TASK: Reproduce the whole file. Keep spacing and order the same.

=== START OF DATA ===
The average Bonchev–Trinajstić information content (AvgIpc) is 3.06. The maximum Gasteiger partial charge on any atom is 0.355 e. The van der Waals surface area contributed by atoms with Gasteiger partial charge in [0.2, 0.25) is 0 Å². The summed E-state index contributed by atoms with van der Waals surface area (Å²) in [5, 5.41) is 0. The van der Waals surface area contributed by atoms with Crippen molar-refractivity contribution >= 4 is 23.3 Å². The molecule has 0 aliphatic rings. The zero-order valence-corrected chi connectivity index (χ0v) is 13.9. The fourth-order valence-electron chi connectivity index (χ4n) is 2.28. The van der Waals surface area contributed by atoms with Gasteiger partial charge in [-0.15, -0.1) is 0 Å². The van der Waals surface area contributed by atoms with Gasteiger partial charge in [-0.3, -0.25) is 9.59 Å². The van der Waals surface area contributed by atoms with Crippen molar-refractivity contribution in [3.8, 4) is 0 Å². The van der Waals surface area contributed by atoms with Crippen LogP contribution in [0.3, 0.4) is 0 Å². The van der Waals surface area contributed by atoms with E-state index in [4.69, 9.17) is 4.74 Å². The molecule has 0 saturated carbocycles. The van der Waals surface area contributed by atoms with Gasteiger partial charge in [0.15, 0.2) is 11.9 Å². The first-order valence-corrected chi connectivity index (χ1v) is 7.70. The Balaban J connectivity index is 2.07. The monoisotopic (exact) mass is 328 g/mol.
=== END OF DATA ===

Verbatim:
The average Bonchev–Trinajstić information content (AvgIpc) is 3.06. The maximum Gasteiger partial charge on any atom is 0.355 e. The van der Waals surface area contributed by atoms with Gasteiger partial charge in [0.2, 0.25) is 0 Å². The summed E-state index contributed by atoms with van der Waals surface area (Å²) in [5, 5.41) is 0. The van der Waals surface area contributed by atoms with Crippen molar-refractivity contribution >= 4 is 23.3 Å². The molecule has 0 aliphatic rings. The zero-order valence-corrected chi connectivity index (χ0v) is 13.9. The fourth-order valence-electron chi connectivity index (χ4n) is 2.28. The van der Waals surface area contributed by atoms with Gasteiger partial charge in [-0.15, -0.1) is 0 Å². The van der Waals surface area contributed by atoms with Gasteiger partial charge in [-0.3, -0.25) is 9.59 Å². The van der Waals surface area contributed by atoms with Crippen molar-refractivity contribution in [3.8, 4) is 0 Å². The van der Waals surface area contributed by atoms with Crippen LogP contribution in [0.3, 0.4) is 0 Å². The van der Waals surface area contributed by atoms with E-state index in [4.69, 9.17) is 4.74 Å². The molecule has 0 saturated carbocycles. The van der Waals surface area contributed by atoms with Gasteiger partial charge in [0.15, 0.2) is 11.9 Å². The first-order valence-corrected chi connectivity index (χ1v) is 7.70. The Balaban J connectivity index is 2.07. The monoisotopic (exact) mass is 328 g/mol.